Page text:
Brisbane plays role as churches help Iraqi Christians displaced by Islamic State


By the CNS and the permanent rapporteurs

Walking through the predominantly Christian town outside of Erbil, the capital of Iraqi Kurdistan, it is easy to see many changes since the victims of Islamic State militants fled here to safety there. is seven years old.

Gone are the tents and caravans that dotted church yards and open fields to shelter those fleeing forced conversion to Islam or death at the hands of Islamic State militants in 2014.

A 2016 photo shows young women using their phones at a camp for displaced families in Ankawa. Many tents and caravans that dotted church courtyards and open fields have disappeared as religious groups try to help Christians rebuild since the ousting of Islamic State militants. Photo: CNS

Colorful laundry once hung from balconies, while some people slept on church pews.

The cavernous concrete framework of a shopping center housed 2,500 displaced people.

Support from Catholic and other churches built and cordoned off rooms on three floors; each room housed a single family and all the basic kitchen and bathroom facilities were shared.

The unfinished structure has given way to the Ankawa Mall, where people can shop at the French Carrefour supermarket, eat at a Turkish restaurant, or buy Hello Kitty accessories from a Japanese import store.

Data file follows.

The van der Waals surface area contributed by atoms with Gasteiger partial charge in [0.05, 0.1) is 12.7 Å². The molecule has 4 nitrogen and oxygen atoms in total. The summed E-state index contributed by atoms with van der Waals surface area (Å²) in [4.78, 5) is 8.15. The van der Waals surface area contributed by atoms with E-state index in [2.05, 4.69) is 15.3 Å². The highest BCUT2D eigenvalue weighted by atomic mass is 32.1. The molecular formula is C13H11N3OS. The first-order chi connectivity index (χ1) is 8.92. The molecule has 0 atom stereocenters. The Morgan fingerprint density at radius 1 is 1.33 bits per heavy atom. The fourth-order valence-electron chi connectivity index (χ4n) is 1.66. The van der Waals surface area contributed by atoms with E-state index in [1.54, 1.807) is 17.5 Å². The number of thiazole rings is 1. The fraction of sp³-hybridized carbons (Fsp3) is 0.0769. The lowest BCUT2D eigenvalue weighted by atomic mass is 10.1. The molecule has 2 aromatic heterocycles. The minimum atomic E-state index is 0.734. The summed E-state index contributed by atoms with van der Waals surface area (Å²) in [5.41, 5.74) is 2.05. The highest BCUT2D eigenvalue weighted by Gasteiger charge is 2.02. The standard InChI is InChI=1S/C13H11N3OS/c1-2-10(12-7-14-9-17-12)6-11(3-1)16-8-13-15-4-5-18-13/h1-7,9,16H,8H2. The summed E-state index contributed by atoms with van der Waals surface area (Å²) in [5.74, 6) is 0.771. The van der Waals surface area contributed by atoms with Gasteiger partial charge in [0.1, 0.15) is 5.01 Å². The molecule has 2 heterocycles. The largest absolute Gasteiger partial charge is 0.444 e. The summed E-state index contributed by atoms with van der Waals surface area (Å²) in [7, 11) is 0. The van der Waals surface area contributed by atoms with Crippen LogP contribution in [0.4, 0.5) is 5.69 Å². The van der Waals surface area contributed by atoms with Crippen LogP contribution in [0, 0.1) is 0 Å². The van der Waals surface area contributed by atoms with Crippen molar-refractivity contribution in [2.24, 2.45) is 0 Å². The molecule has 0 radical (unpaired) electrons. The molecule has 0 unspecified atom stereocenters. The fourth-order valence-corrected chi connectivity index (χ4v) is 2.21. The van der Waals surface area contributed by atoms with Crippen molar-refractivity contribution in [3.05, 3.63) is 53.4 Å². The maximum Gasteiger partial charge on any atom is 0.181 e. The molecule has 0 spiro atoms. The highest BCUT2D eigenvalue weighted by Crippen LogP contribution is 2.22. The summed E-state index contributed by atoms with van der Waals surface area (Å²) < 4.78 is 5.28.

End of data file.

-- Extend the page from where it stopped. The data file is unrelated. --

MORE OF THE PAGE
In 2017, the Iraqi army and US-led coalition troops expelled Islamic State fighters.

Since then, churches and Catholic organizations have worked hard to address the challenges facing the historic Christian community of Iraq and other religious minorities.

Pope Francis arrives in a golf cart to visit the destroyed Syriac Catholic Church of Al-Tahera in Mosul, Iraq on March 7, 2021. (CNS Photo / Paul Haring)

“People have been faced with enormous hardship and hurt by the Islamic State,” said Fadi, an Armenian Christian worshiping at a local church.

“We are still experiencing the practical effects of loss and trauma. “

Chaldean Catholic Archbishop Bashar Warda d’Erbil led the construction of four schools, a university and a hospital, providing local people with badly needed jobs, with the help of adviser Stephen Rasche legal form of the Chaldean Archdiocese of Erbil.

Brisbane played a key role in Archbishop Warda’s vision for the reconstruction of Erbil.

The new Maryamana Hospital in Ankawa is run by Saveen Oghana and Ban Isaqi, an Iraqi couple Archbishop Warda sent to Brisbane to study at the Australian Catholic University and who have now returned home to manage it.